The latest episode in this desert war took place in late October around the al-Omar oil field, which boasted a capacity of 200,000 barrels per day before 2011. It is located near Deir ez-Zor, which Damascus retook from ISIS before the SDF, in early November. The Syrian troops were just three kilometers away from the jihadist-held al-Omar when the U.S. air force brought in SDF fighters from 45 kilometers away.

"I accuse the Americans of having approved a deal between the Kurds and ISIS," declares Nawaf Bashir, a tribal leader in Deir ez-Zor. "The Kurds let 400 jihadists leave Raqqa and travel to Abu Kamal and, in return, ISIS let the SDF take control of al-Omar. In just one hour, the pro-U.S. forces retook the field from ISIS without a fight." This also explains Russia's harsh criticisms, accusing Washington of "disrupting" anti-terrorist operations in this region. Especially given the fact that the SDF also took al-Jafra and oil fields, farther to the north, immediately after.

To counter Washington, Moscow is deploying hundreds of troops to guard oil installations recaptured from ISIS. These troops are in fact private mercenaries from Evro Polis, a company owned by an oligarch close to Vladimir Putin and ChVK Wagner, which recruits among former "volunteers' in Crimea. These henchmen are already operating near Palmyra, south of Deir ez-Zor, where they've started repairing strategic infrastructure. Time, indeed, is running out. Russian oil companies are already at work. Moscow wrested a deal from Assad according to which it's expected to make a clean sweep and operate most future oil production in Syria, leaving the mines, agriculture and certain refinery activities to the Iranians.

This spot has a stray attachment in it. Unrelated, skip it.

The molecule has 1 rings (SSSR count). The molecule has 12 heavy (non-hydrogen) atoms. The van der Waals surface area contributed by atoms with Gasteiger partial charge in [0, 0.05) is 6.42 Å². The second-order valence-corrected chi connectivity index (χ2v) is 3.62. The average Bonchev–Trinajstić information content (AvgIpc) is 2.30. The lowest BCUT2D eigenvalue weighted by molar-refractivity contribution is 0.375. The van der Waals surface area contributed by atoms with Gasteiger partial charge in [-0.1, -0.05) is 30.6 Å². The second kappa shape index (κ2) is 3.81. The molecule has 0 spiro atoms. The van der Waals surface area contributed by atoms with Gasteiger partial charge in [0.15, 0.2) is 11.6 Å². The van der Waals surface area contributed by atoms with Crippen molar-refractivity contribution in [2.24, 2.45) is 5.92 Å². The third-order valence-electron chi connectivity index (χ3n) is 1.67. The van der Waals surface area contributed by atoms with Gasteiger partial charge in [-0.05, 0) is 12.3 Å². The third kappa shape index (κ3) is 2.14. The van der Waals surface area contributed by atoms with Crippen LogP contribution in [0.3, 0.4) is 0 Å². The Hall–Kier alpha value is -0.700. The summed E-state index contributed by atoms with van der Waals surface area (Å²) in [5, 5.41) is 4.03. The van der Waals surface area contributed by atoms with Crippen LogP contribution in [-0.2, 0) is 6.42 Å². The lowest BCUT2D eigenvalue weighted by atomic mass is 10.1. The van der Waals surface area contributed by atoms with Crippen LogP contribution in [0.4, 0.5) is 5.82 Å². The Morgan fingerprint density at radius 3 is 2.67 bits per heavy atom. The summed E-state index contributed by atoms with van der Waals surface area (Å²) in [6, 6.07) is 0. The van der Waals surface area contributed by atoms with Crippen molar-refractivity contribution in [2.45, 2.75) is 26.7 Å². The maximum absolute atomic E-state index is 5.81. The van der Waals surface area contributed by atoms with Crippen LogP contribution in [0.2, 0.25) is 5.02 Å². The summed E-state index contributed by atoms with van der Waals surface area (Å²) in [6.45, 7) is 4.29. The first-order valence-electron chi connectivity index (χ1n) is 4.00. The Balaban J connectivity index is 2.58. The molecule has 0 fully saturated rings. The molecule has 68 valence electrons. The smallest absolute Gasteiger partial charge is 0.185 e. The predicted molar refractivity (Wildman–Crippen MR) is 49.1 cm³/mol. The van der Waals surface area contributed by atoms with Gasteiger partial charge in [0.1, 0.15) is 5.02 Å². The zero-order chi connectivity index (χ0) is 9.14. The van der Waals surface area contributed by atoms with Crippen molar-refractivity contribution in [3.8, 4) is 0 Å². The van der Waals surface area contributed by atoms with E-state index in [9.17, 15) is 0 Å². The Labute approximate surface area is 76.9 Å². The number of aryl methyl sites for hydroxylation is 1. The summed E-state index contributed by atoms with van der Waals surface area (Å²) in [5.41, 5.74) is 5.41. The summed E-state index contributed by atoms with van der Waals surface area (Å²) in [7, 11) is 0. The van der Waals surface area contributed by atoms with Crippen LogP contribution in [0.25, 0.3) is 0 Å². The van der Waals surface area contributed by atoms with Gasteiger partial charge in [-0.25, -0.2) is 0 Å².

In these regions of northeastern Syria, populated with Arabs and Kurds, more and more Arabs have joined ranks with the Kurds, under U.S. pressure, to fight against ISIS. "Some 6,000 members of my tribe, the Baggara, fought against ISIS with the Kurds in Raqqa," Nawaf Bashir claims. "But when they see that the Kurds can control neither Raqqa nor Deir ez-Zor — the Arabs hate them — the members of my tribe will return to the Syrian government's fold."

Damascus is indeed trying to court them. Nawaf Bashir is one of the best prizes of war. In 2011, he joined the Syrian opposition exiled in Istanbul. "But I quickly realized that our agenda was being dictated from abroad, in particular by Qatar and its Muslim Brotherhood allies." In 2013, Bashir came back and knocked on the government's door. "It took me three years to get back in," he says. "Some people, here in Damascus, weren't for it." As a token for bringing him back in the fold, he offered 600 of his tribesmen to fight in Deir ez-Zor alongside Syrian troops and their allies, Lebanon's Hezbollah and the Iranians who are believed to have equipped them.